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Spokane Teen Wounded After Holding Classroom Hostage

By Sarah Kershaw

The New York Times -- A 17-year-old student at a high school in Spokane, Wash., was shot by the police Monday after firing a gun and barricading himself in a sci ence classroom with three other students and a teacher, the authorities said.

The teenager, a junior at Lewis and Clark High School near downtown Spokane, was in surgery late Monday with his condition listed as “life threatening.”

His identity was withheld because of his age.

The student entered the school, which has no metal detectors, with a 9 mm semiautomatic pistol that investigators believe he obtained at home, Spokane Police Chief Roger Bragdon said.

The police received a 911 call at 11:10 a.m. reporting that an agitated student in a third-floor classroom had fired a gun, Bragdon said in an interview. Officers, including a SWAT team and negotiators arrived by 11:25 a.m. and school officials evacuated 2,000 students using a fire alarm. At some point before the 90-minute standoff, the three other students and the teacher had escaped the classroom without the authorities knowing, Bragdon said.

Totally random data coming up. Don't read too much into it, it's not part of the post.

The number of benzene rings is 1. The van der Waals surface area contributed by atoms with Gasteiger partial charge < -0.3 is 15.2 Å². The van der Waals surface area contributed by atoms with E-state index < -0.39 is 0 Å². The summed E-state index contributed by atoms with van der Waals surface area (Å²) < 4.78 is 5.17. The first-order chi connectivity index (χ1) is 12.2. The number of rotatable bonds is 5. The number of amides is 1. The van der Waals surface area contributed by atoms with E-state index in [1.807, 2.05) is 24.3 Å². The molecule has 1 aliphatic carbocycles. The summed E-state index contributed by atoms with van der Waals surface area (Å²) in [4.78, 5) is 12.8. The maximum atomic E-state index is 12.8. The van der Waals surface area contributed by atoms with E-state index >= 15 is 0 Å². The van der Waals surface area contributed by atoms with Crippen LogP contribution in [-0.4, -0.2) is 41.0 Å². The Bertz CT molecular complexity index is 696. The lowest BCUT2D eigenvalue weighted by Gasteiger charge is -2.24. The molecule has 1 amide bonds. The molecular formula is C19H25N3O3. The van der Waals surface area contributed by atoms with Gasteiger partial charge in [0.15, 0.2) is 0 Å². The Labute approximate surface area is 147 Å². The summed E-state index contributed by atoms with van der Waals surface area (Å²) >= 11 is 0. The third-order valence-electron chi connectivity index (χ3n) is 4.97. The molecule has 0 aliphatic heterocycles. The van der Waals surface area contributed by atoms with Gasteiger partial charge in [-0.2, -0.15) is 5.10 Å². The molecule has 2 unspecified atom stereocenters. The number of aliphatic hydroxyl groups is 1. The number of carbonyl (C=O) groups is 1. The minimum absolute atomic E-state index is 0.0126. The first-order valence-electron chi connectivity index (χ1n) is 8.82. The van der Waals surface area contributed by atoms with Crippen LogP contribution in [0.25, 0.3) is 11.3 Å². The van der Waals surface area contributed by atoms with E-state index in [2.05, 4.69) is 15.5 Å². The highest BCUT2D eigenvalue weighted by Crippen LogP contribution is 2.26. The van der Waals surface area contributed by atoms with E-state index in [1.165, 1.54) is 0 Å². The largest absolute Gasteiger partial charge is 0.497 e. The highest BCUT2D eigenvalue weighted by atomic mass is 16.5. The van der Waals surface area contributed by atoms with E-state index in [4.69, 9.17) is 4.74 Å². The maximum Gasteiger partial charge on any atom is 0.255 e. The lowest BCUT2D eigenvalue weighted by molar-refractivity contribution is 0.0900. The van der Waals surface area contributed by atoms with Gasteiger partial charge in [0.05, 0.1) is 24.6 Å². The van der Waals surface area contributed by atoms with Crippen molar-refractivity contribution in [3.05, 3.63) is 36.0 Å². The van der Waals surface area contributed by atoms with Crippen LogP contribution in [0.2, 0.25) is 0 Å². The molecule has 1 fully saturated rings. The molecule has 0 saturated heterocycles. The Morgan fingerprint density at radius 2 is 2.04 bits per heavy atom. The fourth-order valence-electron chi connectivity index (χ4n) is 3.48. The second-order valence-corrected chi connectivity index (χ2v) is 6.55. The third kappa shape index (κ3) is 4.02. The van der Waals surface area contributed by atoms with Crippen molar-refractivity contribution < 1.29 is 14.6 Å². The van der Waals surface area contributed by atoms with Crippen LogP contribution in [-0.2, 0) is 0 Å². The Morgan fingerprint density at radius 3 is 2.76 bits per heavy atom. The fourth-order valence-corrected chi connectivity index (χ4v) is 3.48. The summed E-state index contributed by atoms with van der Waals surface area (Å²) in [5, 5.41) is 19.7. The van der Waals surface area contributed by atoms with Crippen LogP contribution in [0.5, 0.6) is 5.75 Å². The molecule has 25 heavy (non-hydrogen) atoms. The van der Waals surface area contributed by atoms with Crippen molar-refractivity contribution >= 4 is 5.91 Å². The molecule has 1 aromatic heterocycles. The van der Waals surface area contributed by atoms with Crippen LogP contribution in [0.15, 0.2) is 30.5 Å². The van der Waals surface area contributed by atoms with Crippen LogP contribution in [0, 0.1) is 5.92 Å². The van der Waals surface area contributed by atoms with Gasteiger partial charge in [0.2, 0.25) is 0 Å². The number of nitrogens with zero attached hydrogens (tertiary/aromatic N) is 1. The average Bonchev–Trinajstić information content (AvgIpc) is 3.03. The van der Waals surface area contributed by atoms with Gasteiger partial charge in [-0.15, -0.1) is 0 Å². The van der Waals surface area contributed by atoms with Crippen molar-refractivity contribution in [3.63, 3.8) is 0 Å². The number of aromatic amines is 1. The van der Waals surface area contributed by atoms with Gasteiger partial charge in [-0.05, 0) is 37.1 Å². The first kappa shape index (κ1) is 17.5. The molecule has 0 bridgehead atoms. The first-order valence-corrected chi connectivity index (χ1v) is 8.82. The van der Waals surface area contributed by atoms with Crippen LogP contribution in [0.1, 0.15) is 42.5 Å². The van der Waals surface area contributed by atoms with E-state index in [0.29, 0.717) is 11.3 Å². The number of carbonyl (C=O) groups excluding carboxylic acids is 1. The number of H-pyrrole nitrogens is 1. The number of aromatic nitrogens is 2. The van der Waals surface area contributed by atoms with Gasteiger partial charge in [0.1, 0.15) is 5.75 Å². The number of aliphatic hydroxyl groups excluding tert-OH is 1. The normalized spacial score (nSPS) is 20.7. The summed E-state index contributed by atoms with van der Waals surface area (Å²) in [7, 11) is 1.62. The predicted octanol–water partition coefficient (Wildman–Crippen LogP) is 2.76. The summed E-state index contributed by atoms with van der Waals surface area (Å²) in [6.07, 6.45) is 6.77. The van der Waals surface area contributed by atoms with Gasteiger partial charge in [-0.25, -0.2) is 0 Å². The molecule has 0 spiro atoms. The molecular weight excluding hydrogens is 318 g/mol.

He said the armed student was shot by three officers after he made a “threatening gesture.”

The student was standing atop a filing cabinet in the classroom, which he had used to block the door, and was speaking to officers through a crack in the door when he pulled out the pistol, Bragdon said.

“The officers were threatened, by person with a handgun who had already fired one shot, and they did what they had to do,” he said. “Our problem was that we thought he had hostages, we were never able to confirm that he was alone. The entire time we were worried about hostages.”

The police officers had taken special training called “active shooter response” in the aftermath of the Columbine, Colo., shootings.

Investigators said the student’s motive was still unclear.

The superintendent of Spokane Public Schools, Brian Benzel, speaking at a televised news conference outside the school, praised the police and school’s response.

“Unfortunately we have weapons in our society,” he said. “We have prepared ourselves to deal with that. I think today’s incident demonstrated the effectiveness.”

Benzel said the school district had not ruled out the use of metal detectors and would not make a decision “until we have an opportunity to review with the police department and others how things went today.”

He said school officials had scheduled a meeting Monday night to provide a “crisis team” for any parents or students feeling distraught.